I know, realistically, that the kind of writing I love to do most isn’t likely to pay all the bills. After I finish the MFA, I’ll be in the full-time work force again. Maybe I’ll teach, maybe I’ll find another corporate job, or maybe I’ll cobble together a living in some other way. But to have this chance now to leave the day job behind and go all out — that is worth everything to me, financial insecurity and all.

Photo: Toban Black


6 responses to Security

  • Josey says:

    i think that you will make it beyond your wildest dreams. i believe you will one day (soon) earn more than you ever imagined writing novels. it think that making the decisions you are making now for yourself have real power behind them and the universe rewards such swift and decisive movements toward happiness.

    I’m sure of it.

  • “Living Arrangements” was one of the very best short story collections I have ever read. Period.

    I have no doubt at all that you will one day reap great monetary benefits–and everything else that accompanies a successful book.

    So proud of you for making this move.

  • Sarah W says:

    I think, Laura, that you have both the sense, the creativity, and the bravery to do what you have to do, when it’s best to do it, to live the life you want.

    And I can’t wait to read the results!

  • Lyra says:

    Laura,
    Don’t even put the word out there into the universe about the possibility of going back into the corporate world. Do not do it. Run with this chance to write, look around, and see what successful writers are doing for day jobs that don’t suck the writing mojo out of them. Think of that as your third job over the next two years, after writing, and teaching. I’m giving you a research project.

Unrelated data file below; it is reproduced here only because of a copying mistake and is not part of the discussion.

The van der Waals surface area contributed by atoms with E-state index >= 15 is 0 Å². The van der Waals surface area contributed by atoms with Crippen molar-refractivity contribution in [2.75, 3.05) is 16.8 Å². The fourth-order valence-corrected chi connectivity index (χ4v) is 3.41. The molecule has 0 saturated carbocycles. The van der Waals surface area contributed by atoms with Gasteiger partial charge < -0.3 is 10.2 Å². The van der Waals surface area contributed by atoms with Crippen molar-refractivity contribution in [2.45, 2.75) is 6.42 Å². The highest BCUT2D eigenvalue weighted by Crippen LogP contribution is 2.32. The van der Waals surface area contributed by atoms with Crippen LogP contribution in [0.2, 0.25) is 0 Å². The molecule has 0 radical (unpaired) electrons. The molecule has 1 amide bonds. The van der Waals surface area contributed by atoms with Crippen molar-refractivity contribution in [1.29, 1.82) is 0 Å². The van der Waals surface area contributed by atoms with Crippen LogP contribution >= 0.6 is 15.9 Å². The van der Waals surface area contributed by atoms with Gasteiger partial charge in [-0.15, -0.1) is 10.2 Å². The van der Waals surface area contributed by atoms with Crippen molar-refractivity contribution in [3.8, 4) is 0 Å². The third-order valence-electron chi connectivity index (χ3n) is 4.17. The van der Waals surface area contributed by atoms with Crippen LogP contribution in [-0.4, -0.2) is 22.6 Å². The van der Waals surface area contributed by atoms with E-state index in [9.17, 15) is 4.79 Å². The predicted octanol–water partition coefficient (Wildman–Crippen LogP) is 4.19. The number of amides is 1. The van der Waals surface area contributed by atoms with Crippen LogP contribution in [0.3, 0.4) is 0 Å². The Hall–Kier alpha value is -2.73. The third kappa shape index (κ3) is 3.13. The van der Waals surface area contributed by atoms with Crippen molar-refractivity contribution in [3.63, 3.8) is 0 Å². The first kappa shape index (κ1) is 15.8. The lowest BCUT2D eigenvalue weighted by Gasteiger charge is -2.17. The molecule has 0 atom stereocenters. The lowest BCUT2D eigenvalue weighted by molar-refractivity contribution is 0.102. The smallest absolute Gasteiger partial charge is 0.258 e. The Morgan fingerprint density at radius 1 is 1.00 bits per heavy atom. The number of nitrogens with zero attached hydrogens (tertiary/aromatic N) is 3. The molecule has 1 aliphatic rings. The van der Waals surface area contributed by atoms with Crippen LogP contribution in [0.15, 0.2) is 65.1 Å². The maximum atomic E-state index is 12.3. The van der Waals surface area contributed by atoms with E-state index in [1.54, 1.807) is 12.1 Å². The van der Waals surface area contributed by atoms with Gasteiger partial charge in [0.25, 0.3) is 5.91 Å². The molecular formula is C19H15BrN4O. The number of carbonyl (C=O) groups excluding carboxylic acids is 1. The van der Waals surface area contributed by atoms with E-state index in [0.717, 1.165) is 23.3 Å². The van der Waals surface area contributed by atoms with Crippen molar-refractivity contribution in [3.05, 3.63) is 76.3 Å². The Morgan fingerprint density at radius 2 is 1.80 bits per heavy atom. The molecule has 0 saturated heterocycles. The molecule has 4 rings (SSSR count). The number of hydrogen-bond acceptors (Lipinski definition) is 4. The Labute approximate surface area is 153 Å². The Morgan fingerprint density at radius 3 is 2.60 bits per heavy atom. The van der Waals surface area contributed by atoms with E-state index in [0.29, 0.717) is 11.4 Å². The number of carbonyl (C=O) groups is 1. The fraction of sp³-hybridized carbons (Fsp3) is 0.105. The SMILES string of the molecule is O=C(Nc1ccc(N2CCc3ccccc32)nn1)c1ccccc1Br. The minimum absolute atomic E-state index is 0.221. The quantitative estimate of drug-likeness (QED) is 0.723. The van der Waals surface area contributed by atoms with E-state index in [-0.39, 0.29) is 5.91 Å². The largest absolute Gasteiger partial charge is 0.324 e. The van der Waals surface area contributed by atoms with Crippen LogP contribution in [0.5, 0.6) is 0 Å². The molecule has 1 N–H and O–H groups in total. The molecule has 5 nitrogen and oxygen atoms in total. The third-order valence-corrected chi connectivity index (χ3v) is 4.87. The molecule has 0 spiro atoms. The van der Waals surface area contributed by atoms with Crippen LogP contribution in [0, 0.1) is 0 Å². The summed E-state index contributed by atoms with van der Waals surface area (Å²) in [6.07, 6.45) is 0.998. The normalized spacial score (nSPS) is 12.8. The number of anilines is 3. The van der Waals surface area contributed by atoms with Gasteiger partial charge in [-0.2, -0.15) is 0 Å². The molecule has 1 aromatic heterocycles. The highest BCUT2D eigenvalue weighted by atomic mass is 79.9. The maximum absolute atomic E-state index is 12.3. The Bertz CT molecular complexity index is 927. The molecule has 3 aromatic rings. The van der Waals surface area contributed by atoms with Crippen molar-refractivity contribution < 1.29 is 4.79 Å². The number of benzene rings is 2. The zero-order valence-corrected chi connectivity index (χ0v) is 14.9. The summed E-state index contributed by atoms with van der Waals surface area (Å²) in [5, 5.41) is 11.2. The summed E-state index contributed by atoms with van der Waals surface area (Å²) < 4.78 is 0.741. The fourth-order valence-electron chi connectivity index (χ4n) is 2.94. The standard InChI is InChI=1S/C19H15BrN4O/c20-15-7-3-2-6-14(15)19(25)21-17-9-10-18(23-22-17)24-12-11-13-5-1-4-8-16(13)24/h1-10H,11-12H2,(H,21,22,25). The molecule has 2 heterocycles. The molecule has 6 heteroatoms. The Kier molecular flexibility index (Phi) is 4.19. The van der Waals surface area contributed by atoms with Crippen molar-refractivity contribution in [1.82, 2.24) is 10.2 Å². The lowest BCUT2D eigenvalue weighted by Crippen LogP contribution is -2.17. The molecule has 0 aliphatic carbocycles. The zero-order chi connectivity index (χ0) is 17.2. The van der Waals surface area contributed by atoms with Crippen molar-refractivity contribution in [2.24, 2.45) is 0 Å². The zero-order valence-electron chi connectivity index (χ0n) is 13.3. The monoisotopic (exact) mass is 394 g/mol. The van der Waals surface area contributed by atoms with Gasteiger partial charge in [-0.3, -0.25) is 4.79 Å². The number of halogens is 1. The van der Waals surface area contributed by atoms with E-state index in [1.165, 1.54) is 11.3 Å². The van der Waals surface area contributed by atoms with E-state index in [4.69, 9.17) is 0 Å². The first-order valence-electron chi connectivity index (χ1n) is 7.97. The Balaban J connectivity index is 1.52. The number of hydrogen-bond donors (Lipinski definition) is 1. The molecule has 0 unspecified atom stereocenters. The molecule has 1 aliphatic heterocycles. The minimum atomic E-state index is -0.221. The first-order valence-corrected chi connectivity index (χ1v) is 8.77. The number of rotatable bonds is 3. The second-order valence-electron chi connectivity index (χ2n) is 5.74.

And when you figure that out, which I know, I just KNOW you will, let me know so I can ride on your coattails.
    I’m so excited for all of the potential, I can’t even see straight. Run towards every single second of it.
    Love.

  • I once interviewed for an editorial assistant position and the editor asked me whether I would leave publishing to write poetry. I’m afraid I laughed in her face and told her that not even Billy Collins earned a living on writing poetry alone. For some reason I didn’t get that job.

  • Catherine says:

    Mmm money.. Something this writer will never have much of – that’s why I’ve clung to being a children-raising below-the-radar-maintained divorcée for so long. Bills have to be paid, and there’s no way what I receive for writing work is going to help us eat. But we manage. And I’ve published two books. What I would LOVE is some full-time blemish-free writing time but it’s not going to happen. I’ve applied for long-distance mentorships in the UK, that’s all I can hope for. And I keep on trucking.

    Good luck Laura! Ciao cat